Review: THE CLOVERFIELD PARADOX

Horror fans are known to be some of the most warm, loving, awesome audiences out there. We know the path we walk to discover the films we like are an arduous, lonesome one but typically I’ve always found horror hounds to be romantically optimistic. Case in point: I think Blood Rage is one of the finest films ever made. Yeah, fuckin’ BLOOD RAGE. And since the Arrow restoration in 2016, new fans have discovered it to the delight and disgust of all. Like salt on cookies, it shouldn’t work but it does. I’ve spent hours scouring the shelves of second hand stores hoping to find that diamond in the rough. In many ways, we are all amateur historians diving into the past with a smile, hoping to surface the same.

So I don’t really know why recently some horror fans have gained a streak of pessimism. Standoffish to the new and unknown, daring creatives to cater to their deeply held cinematic tastes. Every single new release is held to a microscope and if it doesn’t make the cut, fans will decry it. For months we heard ad nauseam about Bill Skarsgards casting as Pennywise in IT, and how much of a spit in the face it was for fans of Tim Curry’s iconic portrayal. And when the film came out, the poison that they filled their wells with were so large that they couldn’t even verbalize why they didn’t like it, they just knew that they didn’t. And hard, unshakable opinions like that aren’t conducive for enjoying art. Especially a horror film which, based on pedigree alone, is all a matter of taste, and with this most recent film in the Cloverfield franchise, I feel something similar is happening.

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Twenty-four hours ago no one in the world knew we would get this new chapter dropped on us. Surprise doesn’t even come close to expressing what that was like. A film that was rumored to come out at the beginning of this year, that was then pushed back to April for a theatrical release prior to new rumblings about Netflix being a potential distributor. As 10 Cloverfield Lane had premiered its first trailer during Super Bowl 50, everyone was on edge for our first look at, as we had known it then, The God Particle. But Abrams and Co. doing what they do best, they pulled the rug out from under us once again and rather than giving us time to build hype for the film (which was a major detractor for me when I watched the original Cloverfield), we just had it. And in the age where Netflix is just another utility, it felt like we had been gifted a free film. And in that regard, it may have been part of its unintentional downfall. Because the film felt free, and it’s premiered play out as a worldwide event in real time, when audiences watched what they got, and didn’t like it, they felt duped. Audiences hear the words Cloverfield and think of only the first film with its giant kaiju, so when presented with a grander science fiction scope that doesn’t placate to the creature-feature-only fans, the blame is immediately placed back on the distributors and filmmakers. “This isn’t Cloverfield!” they may scream. “You got my hopes up!” But really, this is the story that Cloverfield so desperately needed.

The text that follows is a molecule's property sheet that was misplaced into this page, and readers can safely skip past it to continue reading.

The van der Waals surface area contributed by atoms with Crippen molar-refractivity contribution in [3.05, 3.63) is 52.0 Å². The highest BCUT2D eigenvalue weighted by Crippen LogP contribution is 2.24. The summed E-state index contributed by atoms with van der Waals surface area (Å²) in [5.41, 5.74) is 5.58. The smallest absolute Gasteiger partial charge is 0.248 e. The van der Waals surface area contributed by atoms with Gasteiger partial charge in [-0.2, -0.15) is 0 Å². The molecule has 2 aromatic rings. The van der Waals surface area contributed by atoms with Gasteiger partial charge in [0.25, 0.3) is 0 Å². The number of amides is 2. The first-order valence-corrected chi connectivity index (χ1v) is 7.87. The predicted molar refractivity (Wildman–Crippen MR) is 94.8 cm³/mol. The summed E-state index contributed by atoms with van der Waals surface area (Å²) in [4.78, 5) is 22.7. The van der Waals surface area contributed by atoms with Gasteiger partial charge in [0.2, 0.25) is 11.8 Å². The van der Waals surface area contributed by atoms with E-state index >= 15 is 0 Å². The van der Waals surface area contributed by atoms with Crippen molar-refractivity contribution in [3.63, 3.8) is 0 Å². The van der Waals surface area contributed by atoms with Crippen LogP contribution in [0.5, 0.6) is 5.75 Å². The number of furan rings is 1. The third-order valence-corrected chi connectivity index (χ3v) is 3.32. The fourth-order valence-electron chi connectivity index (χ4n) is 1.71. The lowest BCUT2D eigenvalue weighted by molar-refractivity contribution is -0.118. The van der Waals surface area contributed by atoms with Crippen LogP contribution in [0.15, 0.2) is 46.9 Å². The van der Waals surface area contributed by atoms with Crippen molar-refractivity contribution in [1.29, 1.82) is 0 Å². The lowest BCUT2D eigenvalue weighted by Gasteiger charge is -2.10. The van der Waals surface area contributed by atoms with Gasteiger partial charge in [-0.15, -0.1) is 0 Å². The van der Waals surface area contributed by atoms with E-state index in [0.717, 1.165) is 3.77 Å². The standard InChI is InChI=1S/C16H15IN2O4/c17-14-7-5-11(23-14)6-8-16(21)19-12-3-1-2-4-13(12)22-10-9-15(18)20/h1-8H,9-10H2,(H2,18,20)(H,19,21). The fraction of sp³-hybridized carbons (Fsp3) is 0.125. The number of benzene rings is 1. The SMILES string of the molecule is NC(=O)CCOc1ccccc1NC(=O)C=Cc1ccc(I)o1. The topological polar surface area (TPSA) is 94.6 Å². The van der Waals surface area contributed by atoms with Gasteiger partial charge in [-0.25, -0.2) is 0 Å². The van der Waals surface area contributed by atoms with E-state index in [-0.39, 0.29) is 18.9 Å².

The film opens on an emotionally charged scene between Ava Hamilton (Gugu Mbatha-Raw) and her husband as she struggles with her decision to go on a mission to space. We hear snippets that global resources will be depleted in five years unless this proposed plan is successful. This scene perfectly encapsulates something that truly is missing from genre films: an emotional core centered on two people of color, and their family. Look, I’m white, so in no way do I mean be condescending, but I’ve found in genre films are typically lacking this type of relationship with actors of color. The moment is a drop in the ocean, with the rest of the film to come, but it also emphasized something larger to me. Many may completely disregard this scene, but I found it hopeful that we are getting closer to a future where these real connections on screen are more common place.

Outside of being crux to the story, this moment also immediately ties us to these two characters. Men in sci-fi films typically are in alpha mode (or some other carbon copy stereotype from the last 60 years), so seeing Michael (Roger Davies) graciously understand his wife and what she needs to do, stepping aside and letting her have her place is just so extremely important to today. In the first five minutes Julius Onah and Oren Uziel give us lived in, three dimensional characters that feel fresh, and significant.

Paradox doesn’t waste much time toiling in what we expect from the “Astronauts In Peril” film, where we are given a lot of information to parse, process, and ultimately discard as the action gets underway. Rather than going by the numbers, Onah’s tempo rapidly dances in the first act, establishing the weight of the crew’s task: to start a particle accelerator that will give Earth an unlimited amount of energy to solve the world’s current socio-political economic crisis (is this all starting to sound familiar to you?). But of course with these daring missions to space, something inevitably goes wrong, and the crew find themselves separated from Earth while increasingly erratic events start happening on the spaceship. To say anymore would deprive you of the fun twists and turns the plot takes, and it takes plenty, but that still doesn’t save it from something I don’t think you can be saved from: the passage of time. Since Alien hit in 1979, we have seen different variations on the same space station theme: blue collar astronauts and scientists doing something risky, risky turns into dangerous, and next thing you know something is picking off the crew, people are flying out of airlocks, and the audience is involuntarily holding their breath. It’s been done, and better, before. Alien did it better.